“Let us now see whether the apostle also restricts the term to the same meaning it has in Genesis, which applies it to the female sex (cf. Gen 2:23), when he calls the Virgin Mary “woman” (Gal 4:4), just as Genesis called Eve “woman”. Writing to the Galatians, he says, “God sent his Son, born of a woman”, which established that she is a virgin, even if Ebion opposes this interpretation.
I also acknowledge that the angel Gabriel is sent to the Virgin, and when he declares her blessed, he locates her among women and not among virgins: “Blessed are you among women” (Lk 1:42). The angel also knew that a virgin can also be called a woman.
Someone thinks that he has given a clever explanation of these two passages in saying that, because Mary was married, it is for this reason that both the angel and the apostle call her “woman”. For someone who is married is also, in a certain way, nupta [that is, wedded, no longer a virgin]. However, between being ” in a certain way” nupta and being truly nupta, there is a difference that applies in this case. In other cases, married and nupta go together.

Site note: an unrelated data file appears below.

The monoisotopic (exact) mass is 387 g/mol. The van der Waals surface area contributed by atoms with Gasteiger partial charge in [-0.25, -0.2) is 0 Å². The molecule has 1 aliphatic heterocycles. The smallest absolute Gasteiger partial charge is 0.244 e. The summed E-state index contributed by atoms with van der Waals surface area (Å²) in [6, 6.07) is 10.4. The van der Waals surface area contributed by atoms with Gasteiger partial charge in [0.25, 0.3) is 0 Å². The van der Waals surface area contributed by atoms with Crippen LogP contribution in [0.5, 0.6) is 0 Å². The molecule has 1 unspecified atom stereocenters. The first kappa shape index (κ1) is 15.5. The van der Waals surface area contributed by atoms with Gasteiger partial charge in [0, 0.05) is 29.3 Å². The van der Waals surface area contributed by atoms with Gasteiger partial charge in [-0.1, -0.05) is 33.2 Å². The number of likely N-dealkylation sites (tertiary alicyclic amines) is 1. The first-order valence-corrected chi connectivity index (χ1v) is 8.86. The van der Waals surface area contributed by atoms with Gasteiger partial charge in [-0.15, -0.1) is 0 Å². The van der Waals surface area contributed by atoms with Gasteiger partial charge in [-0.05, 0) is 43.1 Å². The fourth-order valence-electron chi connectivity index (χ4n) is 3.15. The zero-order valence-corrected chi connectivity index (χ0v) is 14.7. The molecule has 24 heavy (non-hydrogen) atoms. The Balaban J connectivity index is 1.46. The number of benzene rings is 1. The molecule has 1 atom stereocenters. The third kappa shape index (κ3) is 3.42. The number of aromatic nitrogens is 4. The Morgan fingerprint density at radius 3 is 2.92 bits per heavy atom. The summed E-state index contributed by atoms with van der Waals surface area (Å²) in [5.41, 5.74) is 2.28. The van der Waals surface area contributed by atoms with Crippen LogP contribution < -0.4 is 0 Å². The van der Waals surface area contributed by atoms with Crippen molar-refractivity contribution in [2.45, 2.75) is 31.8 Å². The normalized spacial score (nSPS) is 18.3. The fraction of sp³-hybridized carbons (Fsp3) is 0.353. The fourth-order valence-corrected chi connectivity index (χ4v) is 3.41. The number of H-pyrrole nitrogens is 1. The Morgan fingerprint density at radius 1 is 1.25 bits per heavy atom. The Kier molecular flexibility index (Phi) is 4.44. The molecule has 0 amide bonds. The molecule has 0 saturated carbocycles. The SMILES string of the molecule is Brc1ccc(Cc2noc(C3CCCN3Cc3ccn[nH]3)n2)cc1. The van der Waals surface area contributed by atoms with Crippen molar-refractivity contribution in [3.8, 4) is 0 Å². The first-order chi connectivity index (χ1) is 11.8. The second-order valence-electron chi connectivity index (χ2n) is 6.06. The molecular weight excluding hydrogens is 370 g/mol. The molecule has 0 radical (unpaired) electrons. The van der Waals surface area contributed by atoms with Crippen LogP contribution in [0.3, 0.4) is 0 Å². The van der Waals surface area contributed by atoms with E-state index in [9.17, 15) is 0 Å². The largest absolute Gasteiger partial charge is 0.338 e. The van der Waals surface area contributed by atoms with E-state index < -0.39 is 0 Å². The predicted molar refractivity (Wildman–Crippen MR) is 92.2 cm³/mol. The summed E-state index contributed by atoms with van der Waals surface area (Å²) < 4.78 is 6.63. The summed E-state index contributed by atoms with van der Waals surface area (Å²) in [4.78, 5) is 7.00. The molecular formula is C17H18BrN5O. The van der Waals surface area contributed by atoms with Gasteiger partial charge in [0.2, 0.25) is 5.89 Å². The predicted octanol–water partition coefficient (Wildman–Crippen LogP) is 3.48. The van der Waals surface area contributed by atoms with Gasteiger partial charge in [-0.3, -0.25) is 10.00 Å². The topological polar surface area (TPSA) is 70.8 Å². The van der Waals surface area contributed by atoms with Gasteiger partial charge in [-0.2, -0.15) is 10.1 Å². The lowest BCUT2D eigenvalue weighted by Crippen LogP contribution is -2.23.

Instead, they [St. Paul and Gabriel] called Mary “woman”, not as if she were already nupta, but simply because she is a female, even though still a virgin, and this is the original sense in which the word “woman” was used (cf. Gen 2:23).”Tertullian, De Viginibus velandis 6,1; PL 2, 945-46
If you are interested in more quotes on Virgin Mary, you can find them in Mary and the Fathers of the Church on Amazon in both in Kindle and paperback formats.
Gambero, L., 1999. Mary and the Fathers of the Church 1st ed. Translated by Buffer, T., San Francisco: Ignatius Press. p.68
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